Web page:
June 19, 2021 Randy Hain

We Should All Be More Like Dave

I was reflecting today on a recent NBA playoff game I attended in my home city. The arena was packed that night and the atmosphere was electric as 15,000+ fans eagerly awaited the beginning of the game. As I waited for the tip off, I noticed an elderly gentleman and a teenage boy enter the row in front of us as they looked for their seats. The older man introduced himself as Dave to people as he walked by and proudly let everyone know that the young man with him was his youngest grandson Michael.

As my team fell behind in the game, my attention was drawn to Dave and the conversations he was having with those around him. The group that surrounded Dave was generationally and racially diverse, resembling an American melting pot of sorts. He engaged everyone in his vicinity with a warm smile, polite banter, courteous questions and comments on the game. He also shared a few funny stories, talked about his family and his lifetime love affair with basketball. Nobody seemed to mind. In fact, the crowd seemed to genuinely enjoy being around this delightful and joy-filled man. When the game ended, he sincerely thanked everyone for making the game more enjoyable for him and his grandson.

What struck me as interesting about this encounter with Dave, was the contrast it demonstrates in our country today with the division and hatred we constantly hear about through the media and groups with questionable agendas. I have no doubt this exists in pockets all over, but through the example of Dave and countless other experiences I have had, I know there is also a great deal of love, joy, kindness and mutual respect in the world. Division and hatred are not our pre-determined destiny. We have a clear choice to make about how we engage with each other and there is no reason why we can’t choose civility, kindness, respect and even love in our daily encounters.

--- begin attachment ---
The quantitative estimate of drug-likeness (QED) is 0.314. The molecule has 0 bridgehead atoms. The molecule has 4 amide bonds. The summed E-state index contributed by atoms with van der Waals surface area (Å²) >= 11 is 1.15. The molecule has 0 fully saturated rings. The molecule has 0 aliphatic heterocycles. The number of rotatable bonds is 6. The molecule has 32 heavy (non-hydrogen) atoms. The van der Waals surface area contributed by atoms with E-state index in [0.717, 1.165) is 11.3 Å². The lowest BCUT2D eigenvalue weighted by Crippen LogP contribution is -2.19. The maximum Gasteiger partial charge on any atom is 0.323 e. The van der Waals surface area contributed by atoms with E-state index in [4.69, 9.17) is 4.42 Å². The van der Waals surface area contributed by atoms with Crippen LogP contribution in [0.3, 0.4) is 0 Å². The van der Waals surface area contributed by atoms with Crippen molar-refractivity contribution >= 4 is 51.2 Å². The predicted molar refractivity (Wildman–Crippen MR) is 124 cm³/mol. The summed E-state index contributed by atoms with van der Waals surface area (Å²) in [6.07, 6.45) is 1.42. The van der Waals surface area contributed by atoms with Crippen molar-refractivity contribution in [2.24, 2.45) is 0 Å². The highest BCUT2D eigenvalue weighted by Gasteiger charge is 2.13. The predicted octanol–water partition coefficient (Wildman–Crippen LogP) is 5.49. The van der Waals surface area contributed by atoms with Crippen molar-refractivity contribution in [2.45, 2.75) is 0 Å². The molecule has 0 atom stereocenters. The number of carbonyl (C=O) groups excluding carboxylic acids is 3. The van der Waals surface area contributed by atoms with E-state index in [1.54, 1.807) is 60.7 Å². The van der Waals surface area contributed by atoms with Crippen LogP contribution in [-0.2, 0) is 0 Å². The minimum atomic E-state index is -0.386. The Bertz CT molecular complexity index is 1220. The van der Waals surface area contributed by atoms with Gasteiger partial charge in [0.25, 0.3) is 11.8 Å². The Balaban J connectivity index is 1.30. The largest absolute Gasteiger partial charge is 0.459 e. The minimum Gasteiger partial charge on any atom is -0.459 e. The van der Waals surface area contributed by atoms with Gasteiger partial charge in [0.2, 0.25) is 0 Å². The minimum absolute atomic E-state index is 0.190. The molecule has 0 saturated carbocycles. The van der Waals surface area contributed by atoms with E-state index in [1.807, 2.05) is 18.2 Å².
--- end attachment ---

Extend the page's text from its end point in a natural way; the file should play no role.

I absolutely see the complexity of the problem, but I also believe in the simplicity of the solution. Today (and every day) you and I will have opportunities to engage with someone who doesn’t look like us, sound like us, share our beliefs or look at the world as we do. We must remember that we are all human beings and fellow travelers on this earth. As writer G. K. Chesterton once said, “We are all in the same boat in a stormy sea, and we owe each other a terrible loyalty.”

You and I will not solve the problems of the world by ourselves, but that doesn’t mean we can’t act. We can emulate Dave and the other good examples we likely have observed in our daily lives. We can choose to engage everyone with a smile, assume good intent, look for common ground and hopefully reflect whatever joy we may be feeling towards others. Let’s reject the noise and choose to build a world where this is the norm, and not the exception. St. Teresa of Calcutta (Mother Teresa) said, “I alone cannot change the world, but I can cast a stone across the waters to create many ripples.”  A few nights ago, a man named Dave created positive ripples that left a strong impression on me and the people around him.

Maybe we should all be more like Dave.

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